Featured photo: Last days of blooming for our Gerbera daisies.
You don’t say #6, Saturday 15 October 2016–“Corn, corn, corn, it makes me feel forlorn, on the farm, on the farm; corn, corn, corn, it makes me feel forlorn on the hinky, dinky Double D Farm.
“My eyes are dim, I cannot see, I have not brought my specs with me. . . .”
So goes the song we sang to quiet a one-year-old grand niece 31 years ago on a trip to Michigan’s U.P. This fall, again, farmers are busy harvesting corn and beans.
Harvest reminds me of Deacon Dan Zehr from the rural Ontario church I grew up in. He preached once a year at the Monday Thanksgiving Day service in early October.
Year after year Deacon Dan’s sermon was basically the same: “In the spring we prepared the ground and planted seeds. Sometimes we had to plant later than usual. Then we feared that with a wet spring our crops would suffer badly. As summer progressed we complained that since it was too dry we’d surely have a poor crop. Now we have harvested our crops and have reaped 80, 90, 100-fold. ‘Oh ye of little faith.’ God has given the increase. Now let us mend our minds and hearts by thanking God for his mercy, care and faithfulness.”
From Amish corn stalks to modern bigness, the harvest yield is ample. Thanks be to our Maker.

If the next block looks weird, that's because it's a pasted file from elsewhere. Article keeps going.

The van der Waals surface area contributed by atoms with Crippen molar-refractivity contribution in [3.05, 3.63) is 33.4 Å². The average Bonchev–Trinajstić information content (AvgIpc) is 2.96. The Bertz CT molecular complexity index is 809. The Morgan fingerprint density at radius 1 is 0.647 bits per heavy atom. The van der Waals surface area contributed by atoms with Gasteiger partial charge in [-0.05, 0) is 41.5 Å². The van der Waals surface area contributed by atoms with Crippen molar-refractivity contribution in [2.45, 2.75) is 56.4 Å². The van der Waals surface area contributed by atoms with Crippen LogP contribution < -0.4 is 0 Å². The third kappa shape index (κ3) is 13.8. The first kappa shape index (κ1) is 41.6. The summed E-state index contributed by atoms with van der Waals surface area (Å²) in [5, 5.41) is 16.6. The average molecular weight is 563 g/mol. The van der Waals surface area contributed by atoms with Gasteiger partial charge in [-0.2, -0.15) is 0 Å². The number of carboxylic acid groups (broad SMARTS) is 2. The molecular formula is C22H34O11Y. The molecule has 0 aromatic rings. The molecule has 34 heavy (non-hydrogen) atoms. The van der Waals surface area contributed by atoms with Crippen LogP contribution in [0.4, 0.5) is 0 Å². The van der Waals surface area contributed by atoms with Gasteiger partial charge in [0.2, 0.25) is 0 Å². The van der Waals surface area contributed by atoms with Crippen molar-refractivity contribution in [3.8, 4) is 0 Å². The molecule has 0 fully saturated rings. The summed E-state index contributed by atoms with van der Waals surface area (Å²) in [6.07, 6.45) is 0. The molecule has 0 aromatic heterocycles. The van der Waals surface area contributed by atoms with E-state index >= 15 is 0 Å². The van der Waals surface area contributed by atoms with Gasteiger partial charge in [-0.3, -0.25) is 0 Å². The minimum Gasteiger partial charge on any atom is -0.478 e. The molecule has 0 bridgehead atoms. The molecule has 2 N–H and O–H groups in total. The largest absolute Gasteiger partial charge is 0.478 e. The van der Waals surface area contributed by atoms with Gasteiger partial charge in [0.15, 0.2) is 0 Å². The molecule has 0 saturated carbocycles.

Grant Wood’s ‘Sheaves of Corn’
On Friday we visited the Midwest Museum of American Art in Elkhart with friend Oscar Crawford from Chicago. The museum owns the 1931painting by Grant Wood, “Sheaves of Corn.” It’s beautiful. Evocative. Harvest heavy. In 2007, the painting toured Shanghai and Beijing, China as part of a touring exhibit of “American Today 300 Years of Art from the US.” Would a painting of a John Deere combine go on a world tour? Maybe, if I wasn’t the painter. Wood also painted “American Gothic.”
The turtle rises again
For some time we’d seen no turtles sunning on the log in the Elkhart River. This week, though, that changed. We saw a turtle and other sights, including Canada Geese and swans. Meanwhile squirrels buried acorns in our geranium planter, taking the liberty to remove one of the geraniums to make more room for their winter stash. That’s O.K. The flowers will soon be gone.
Rachmaninoff (1873-1943) concert
St. Joseph Valley Camerata and the Goshen College Chamber Choir on Friday joined for a Rachmaninoff program of hymns from the “All-Night Vigil (‘Vespers’), OP, 37.”
The program notes say, “[W]hether one is a performer or a member of the audience, an event that features Russian Orthodox choral music envelops us in a remarkable artistic experience: one that reminds us of the right relationship between God and humanity; gives us a glimpse of heavenly beauty even while we are still on earth; and engages that unique intellectual capacity–verbal expression–that distinguishes human beings from all other living creatures.”
It was a cappella music of worship, beauty, and reason-endowed human utterance. What a heavenly hearing in the here and now, a profound message of hope for the here and now.